Lake Texoma

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Te Ata: Bearer of the Morning

by
Lumini Services
Kendall Davis is well-versed in the English language. She has 20 years experience as a published author and writing for clients. Her published works include historical articles in museums, magazines, newspaper articles, columns, content marketing, advertising copy, blogging, and academic papers. Kendall also makes her way in the literary world as a copyeditor. Writing about history is her first love interest. If you have editing or content needs on your website or for your books, articles, blogs, or columns, please visit her website to see details and more examples of her work, the services she offers, and contact information. http://kdavis1836.wixsite.com/luminiwrites




In the Beginning: Cultural and Political Climate


Mary Frances Thompson Fisher (1895-1995) became a famous dramatic actress, dancer, and storyteller known as “Te Ata”. She was born in Emet, Oklahoma, where the historic Chickasaw White House stands today close to the Tishomingo National Wildlife Refuge. Numerous Native American historical events took place in Emet. Thomas Benjamin Thompson, her father, served as the last treasurer of the Chickasaw Nation. Douglas H. Johnston, her uncle, served as governor of the Chickasaw Nation for 30 years.


The Dawes Severalty Act of 1887 required that Native Americans accept individual possession of a portion of tribal lands, but that act did not affect the Five Civilized Tribes. Nor were the five tribes willing to accept the terms of any land allotment act. Two years after Te Ata was born, the Dawes Commission met in Emet to end tribal land ownership of the Five Civilized Tribes: Cherokee, Choctaw, Chickasaw, Creek, and Seminole.


The Curtis Act of 1898 finally forced those five tribes to accept allotments of land. Governor Johnston continually and tirelessly worked to maintain tribal control over Chickasaw schools and eventually sued the U.S. government over illegally acquired tribal resources. Te Ata's father worked with tribe members to enroll them in land allotment applications from 1898 until 1907, the year that the U.S. closed the allotment rolls. This was the cultural climate of Te Ata’s childhood. (1, 2, 3)


Education


Te Ata first attended Bloomfield Academy, a Chickasaw school founded in 1852. After Bloomfield, she encountered white children for the first time at high school in Tishomingo. Te Ata found a role model in teacher Muriel Wright in Tishomingo. Te Ata discovered her talent for drama at the Oklahoma College for Women in Chickasha. * Frances Densmore Davis, researcher and writer on Indian cultures, became her mentor there. (3)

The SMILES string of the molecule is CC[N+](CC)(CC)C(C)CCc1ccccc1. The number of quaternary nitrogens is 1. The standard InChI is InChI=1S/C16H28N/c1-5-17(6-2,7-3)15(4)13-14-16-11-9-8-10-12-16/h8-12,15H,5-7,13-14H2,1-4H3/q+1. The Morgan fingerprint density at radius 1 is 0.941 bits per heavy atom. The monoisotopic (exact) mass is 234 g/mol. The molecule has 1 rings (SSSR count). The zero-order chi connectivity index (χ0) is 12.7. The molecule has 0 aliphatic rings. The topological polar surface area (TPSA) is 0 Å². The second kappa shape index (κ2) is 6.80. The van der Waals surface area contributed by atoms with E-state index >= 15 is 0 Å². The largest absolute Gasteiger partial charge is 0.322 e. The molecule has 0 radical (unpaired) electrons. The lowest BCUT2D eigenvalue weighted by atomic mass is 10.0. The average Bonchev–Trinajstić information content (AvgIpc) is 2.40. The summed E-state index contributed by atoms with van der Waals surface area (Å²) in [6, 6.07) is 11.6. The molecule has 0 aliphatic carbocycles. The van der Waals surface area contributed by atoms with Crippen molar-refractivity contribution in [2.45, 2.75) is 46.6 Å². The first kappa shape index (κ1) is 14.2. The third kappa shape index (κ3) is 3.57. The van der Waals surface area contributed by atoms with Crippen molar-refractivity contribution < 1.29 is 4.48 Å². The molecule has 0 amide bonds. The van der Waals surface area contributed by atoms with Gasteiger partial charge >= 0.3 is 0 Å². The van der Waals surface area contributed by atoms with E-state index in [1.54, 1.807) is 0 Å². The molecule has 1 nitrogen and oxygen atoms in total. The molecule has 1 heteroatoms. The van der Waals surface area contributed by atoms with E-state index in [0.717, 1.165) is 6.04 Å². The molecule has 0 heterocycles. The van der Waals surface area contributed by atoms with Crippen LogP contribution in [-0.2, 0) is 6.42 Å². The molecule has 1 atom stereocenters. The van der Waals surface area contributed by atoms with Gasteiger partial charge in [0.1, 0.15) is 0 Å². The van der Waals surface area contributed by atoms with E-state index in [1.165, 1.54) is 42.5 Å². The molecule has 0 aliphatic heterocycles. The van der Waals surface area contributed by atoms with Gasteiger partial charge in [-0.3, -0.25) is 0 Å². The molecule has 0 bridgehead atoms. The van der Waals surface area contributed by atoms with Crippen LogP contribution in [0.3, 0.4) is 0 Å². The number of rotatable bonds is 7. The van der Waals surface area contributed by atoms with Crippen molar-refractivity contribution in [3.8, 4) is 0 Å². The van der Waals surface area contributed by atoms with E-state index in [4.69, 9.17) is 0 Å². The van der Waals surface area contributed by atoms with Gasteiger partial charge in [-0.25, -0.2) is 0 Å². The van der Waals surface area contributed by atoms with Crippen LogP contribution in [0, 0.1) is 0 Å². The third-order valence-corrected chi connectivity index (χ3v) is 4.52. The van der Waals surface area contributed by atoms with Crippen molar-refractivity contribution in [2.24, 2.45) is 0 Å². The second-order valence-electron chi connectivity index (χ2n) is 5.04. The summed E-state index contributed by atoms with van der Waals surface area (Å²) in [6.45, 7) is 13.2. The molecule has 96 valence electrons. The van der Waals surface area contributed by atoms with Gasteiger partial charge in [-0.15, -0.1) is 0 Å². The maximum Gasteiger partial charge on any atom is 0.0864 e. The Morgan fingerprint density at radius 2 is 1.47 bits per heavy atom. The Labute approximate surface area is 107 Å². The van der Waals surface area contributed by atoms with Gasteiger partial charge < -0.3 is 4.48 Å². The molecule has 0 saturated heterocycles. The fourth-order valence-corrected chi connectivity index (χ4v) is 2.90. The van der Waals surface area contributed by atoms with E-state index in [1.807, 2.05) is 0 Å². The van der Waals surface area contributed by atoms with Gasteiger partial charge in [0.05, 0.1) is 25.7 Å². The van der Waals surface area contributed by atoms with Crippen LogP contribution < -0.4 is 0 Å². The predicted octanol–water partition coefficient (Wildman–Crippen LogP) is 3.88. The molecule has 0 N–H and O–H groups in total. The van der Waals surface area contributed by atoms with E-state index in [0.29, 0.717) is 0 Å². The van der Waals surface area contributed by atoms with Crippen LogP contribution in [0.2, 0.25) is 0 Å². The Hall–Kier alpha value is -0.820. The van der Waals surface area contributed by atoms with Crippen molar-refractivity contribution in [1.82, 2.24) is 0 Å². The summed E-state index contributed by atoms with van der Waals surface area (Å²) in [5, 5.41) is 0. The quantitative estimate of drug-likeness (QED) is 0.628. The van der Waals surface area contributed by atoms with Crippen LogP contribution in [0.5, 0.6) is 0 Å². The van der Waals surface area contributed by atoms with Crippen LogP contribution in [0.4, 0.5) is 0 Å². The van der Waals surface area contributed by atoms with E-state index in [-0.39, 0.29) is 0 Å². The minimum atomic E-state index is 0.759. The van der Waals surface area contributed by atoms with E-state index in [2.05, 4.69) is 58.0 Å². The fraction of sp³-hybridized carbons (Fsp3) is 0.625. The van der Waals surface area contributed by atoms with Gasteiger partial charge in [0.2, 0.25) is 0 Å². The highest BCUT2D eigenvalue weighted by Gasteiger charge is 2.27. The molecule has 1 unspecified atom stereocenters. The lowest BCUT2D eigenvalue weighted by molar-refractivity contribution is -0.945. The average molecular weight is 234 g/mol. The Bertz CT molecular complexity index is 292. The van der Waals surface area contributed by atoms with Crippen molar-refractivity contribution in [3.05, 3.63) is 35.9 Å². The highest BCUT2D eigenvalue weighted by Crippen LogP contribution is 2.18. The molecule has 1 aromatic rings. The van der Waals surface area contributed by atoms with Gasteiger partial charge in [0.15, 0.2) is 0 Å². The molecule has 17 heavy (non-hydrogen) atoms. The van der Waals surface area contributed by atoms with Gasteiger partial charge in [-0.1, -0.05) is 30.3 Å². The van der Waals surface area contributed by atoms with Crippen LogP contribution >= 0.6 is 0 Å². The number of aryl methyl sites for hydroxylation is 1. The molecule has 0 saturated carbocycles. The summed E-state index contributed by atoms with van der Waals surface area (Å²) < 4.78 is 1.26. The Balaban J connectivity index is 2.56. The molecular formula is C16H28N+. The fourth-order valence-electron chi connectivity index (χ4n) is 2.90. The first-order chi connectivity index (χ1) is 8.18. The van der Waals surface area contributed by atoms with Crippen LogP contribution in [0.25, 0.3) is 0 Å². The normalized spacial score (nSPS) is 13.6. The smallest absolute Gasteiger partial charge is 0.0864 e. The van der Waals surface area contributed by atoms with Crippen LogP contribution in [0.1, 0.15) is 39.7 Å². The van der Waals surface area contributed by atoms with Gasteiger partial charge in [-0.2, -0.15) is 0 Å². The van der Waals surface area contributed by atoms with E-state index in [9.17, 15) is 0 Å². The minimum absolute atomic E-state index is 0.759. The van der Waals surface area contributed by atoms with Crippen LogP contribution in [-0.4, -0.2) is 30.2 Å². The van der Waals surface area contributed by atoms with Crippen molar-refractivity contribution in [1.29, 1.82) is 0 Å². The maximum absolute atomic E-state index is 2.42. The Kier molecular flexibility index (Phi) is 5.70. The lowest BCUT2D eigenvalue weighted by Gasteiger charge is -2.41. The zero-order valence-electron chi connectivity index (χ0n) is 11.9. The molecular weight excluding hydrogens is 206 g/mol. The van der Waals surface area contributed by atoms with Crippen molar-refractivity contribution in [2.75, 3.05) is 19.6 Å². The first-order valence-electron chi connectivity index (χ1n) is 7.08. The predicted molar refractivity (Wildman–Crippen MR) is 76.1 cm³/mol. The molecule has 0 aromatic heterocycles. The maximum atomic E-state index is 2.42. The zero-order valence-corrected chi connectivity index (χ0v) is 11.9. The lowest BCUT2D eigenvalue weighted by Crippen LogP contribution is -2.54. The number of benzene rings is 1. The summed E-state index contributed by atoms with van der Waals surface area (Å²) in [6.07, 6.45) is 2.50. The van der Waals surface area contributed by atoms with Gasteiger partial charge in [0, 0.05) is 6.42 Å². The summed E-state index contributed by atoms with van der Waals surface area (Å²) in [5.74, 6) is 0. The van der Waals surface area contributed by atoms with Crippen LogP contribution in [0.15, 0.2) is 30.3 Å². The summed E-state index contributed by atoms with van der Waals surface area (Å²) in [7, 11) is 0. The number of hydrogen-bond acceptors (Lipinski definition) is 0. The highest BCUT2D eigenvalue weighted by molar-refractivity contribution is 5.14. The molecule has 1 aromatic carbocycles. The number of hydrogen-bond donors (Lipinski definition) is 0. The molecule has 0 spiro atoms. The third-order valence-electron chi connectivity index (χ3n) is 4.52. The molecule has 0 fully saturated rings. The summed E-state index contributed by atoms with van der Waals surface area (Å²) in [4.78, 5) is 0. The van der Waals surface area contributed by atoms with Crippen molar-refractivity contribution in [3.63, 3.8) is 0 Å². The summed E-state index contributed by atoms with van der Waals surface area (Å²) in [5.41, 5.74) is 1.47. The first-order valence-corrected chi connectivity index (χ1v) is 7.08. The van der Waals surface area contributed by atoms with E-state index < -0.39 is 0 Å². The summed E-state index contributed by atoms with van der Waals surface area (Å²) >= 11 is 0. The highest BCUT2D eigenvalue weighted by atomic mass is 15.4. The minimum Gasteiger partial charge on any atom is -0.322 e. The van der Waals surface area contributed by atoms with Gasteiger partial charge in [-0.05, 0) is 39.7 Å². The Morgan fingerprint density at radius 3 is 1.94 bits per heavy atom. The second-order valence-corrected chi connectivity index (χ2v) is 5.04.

Through Frances’s encouragement, Te Ata debuted as an artist performing songs and stories from different tribes in her senior college year. Te Ata became the first Native American woman to earn a theatre degree at the Oklahoma College for Women. (4) She found success; the University of Oklahoma and other institutions invited her to perform. Thurlow Lieurance sat in the audience at her last senior performance. Thurlow, an American composer, is best-known for his song “By the Waters of Minnetonka” and as a member of the American music Indianist movement.


Thurlow operated a traveling performance troupe called the Chautauqua Circuit and signed Te Ata to perform in it. Te Ata perfected her techniques in song, dance, and storytelling through this period. She moved to Pittsburg, Pennsylvania, and undertook further training at the Carnegie Institute of Technology for one year. Next, came the Broadway stage in New York City where Te Ata was known for her role as Andromache in The Trojan Women written by Euripides in 415 B.C.E.


Marriage and Career


In New York, Te Ata met and married her husband, Dr. George Clyde Fisher. Dr. Fisher began his diversified career at the American Museum of Natural History as assistant curator in the department of public education. Throughout his life’s work, he strove to popularize natural history. He specialized in the fields of astronomy, botany, zoology, and exploration. Dr. Fisher was passionate about the languages and customs of North American Indians which led him to meet Te Ata. They married on September 28, 1933, at Bacone College’s Ataloa Lodge in Muskogee, Oklahoma. ** 


After Broadway, Te Ata focused on performing a one-woman show featuring her Native American roots by telling stories using tribal drums, rattles, music, and dance. During the 1930s, she entertained east coast socialites and performed in New York and New England summer camps. In 1939, Franklin and Eleanor Roosevelt invited her to perform for their guests, King George VI and Queen Elizabeth of England, who in turn asked her to perform in England.


World Tours


From England, Te Ata toured Europe performing for royals and heads of state. The Fishers trekked extensively across South America and the U.S. to discover Native Indian traditions. Te Ata incorporated what they learned into her storytelling and dance performances. (3)